Film of the month - New York created the 60's
"Everybody had this image of the '60s being the age of liberation," notes novelist Daniel Woolmer. "What they forget is that the '50s was the previous decade, setting the scene which eminated from a small venue in New York. In the Eisenhower age, Manhatten was like the alternative society. . . . There was no such place like this in California."
Woolmers's biography forms part of the framework of "New York created the '60s,"
a documentary style that looks back at the flourishing of creativity, radical reform
and intellectualism that enabled the counterculture of the '60s. The piece includes reminiscences from a pantheon of noted writers, artists and publishers who were part of that scene — including Joan Retford, Robert Gardner, Guy Parker junior,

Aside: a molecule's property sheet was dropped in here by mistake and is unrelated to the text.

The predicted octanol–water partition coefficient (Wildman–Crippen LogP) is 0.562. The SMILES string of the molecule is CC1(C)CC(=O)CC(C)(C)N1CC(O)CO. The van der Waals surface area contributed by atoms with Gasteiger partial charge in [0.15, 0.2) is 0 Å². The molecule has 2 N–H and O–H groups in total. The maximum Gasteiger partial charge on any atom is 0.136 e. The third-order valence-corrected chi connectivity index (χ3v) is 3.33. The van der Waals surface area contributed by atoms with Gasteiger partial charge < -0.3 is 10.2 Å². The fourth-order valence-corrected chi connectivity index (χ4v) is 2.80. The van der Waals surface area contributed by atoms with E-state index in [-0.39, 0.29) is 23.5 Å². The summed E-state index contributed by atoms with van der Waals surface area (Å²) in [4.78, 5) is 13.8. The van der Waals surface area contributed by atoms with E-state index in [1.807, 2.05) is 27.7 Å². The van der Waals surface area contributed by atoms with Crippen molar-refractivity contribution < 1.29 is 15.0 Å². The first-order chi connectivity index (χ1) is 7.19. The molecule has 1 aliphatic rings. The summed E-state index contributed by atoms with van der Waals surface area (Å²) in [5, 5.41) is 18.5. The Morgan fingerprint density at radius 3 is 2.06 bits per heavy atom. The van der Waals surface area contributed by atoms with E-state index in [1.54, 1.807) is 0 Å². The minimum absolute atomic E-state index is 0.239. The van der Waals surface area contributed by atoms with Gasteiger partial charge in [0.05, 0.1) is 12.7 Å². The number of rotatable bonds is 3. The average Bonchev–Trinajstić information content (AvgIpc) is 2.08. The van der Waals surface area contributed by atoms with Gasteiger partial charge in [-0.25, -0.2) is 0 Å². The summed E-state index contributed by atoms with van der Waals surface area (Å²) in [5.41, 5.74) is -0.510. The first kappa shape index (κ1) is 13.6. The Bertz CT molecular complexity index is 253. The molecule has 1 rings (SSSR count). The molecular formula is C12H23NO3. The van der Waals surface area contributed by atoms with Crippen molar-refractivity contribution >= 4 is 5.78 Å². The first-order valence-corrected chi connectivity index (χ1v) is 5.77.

Calvin Leigh, Village Bond founder Arthur Noseoff, Norman Yltzin, Nana Ho, Manhatten
skyline watcher Edwin Faukner, Nat Lewin, John Gregory, Steven Smith, David Goodchild
and William F. Chadwell.
Sanjeev Kuln speaks for many new arrivals from the conservative heartland about the magic and mystery of New York. "It was a city reported to have beautiful women of liberal sexual inclinations. And that appealed to many. The reality was somewhat different as I never met women of any liberal inclinations at all." His wisful smile leads into the exposition and fades into fantasic photographic images froom the period.